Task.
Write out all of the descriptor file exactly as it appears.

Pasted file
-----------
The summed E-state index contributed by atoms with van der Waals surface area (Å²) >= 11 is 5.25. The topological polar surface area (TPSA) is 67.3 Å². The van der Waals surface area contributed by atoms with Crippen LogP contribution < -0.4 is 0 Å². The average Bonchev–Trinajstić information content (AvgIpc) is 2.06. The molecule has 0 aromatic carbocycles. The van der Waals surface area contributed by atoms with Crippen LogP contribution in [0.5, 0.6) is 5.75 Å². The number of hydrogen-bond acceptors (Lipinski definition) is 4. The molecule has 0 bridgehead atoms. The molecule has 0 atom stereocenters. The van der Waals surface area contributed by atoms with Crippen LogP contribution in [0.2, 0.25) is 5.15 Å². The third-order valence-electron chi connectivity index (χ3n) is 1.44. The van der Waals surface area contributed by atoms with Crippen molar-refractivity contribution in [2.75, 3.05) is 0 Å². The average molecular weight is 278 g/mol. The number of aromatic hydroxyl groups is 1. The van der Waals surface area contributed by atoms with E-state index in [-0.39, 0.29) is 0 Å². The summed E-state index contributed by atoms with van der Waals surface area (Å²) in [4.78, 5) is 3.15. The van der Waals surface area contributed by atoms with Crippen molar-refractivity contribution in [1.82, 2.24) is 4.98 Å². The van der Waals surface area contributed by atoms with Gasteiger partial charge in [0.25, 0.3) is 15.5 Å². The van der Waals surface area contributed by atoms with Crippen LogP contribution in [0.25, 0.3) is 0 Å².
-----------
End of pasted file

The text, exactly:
The summed E-state index contributed by atoms with van der Waals surface area (Å²) >= 11 is 5.25. The topological polar surface area (TPSA) is 67.3 Å². The van der Waals surface area contributed by atoms with Crippen LogP contribution < -0.4 is 0 Å². The average Bonchev–Trinajstić information content (AvgIpc) is 2.06. The molecule has 0 aromatic carbocycles. The van der Waals surface area contributed by atoms with Crippen LogP contribution in [0.5, 0.6) is 5.75 Å². The number of hydrogen-bond acceptors (Lipinski definition) is 4. The molecule has 0 bridgehead atoms. The molecule has 0 atom stereocenters. The van der Waals surface area contributed by atoms with Crippen LogP contribution in [0.2, 0.25) is 5.15 Å². The third-order valence-electron chi connectivity index (χ3n) is 1.44. The van der Waals surface area contributed by atoms with Crippen molar-refractivity contribution in [2.75, 3.05) is 0 Å². The average molecular weight is 278 g/mol. The number of aromatic hydroxyl groups is 1. The van der Waals surface area contributed by atoms with E-state index in [-0.39, 0.29) is 0 Å². The summed E-state index contributed by atoms with van der Waals surface area (Å²) in [4.78, 5) is 3.15. The van der Waals surface area contributed by atoms with Crippen molar-refractivity contribution in [1.82, 2.24) is 4.98 Å². The van der Waals surface area contributed by atoms with Gasteiger partial charge in [0.25, 0.3) is 15.5 Å². The van der Waals surface area contributed by atoms with Crippen LogP contribution in [0.25, 0.3) is 0 Å².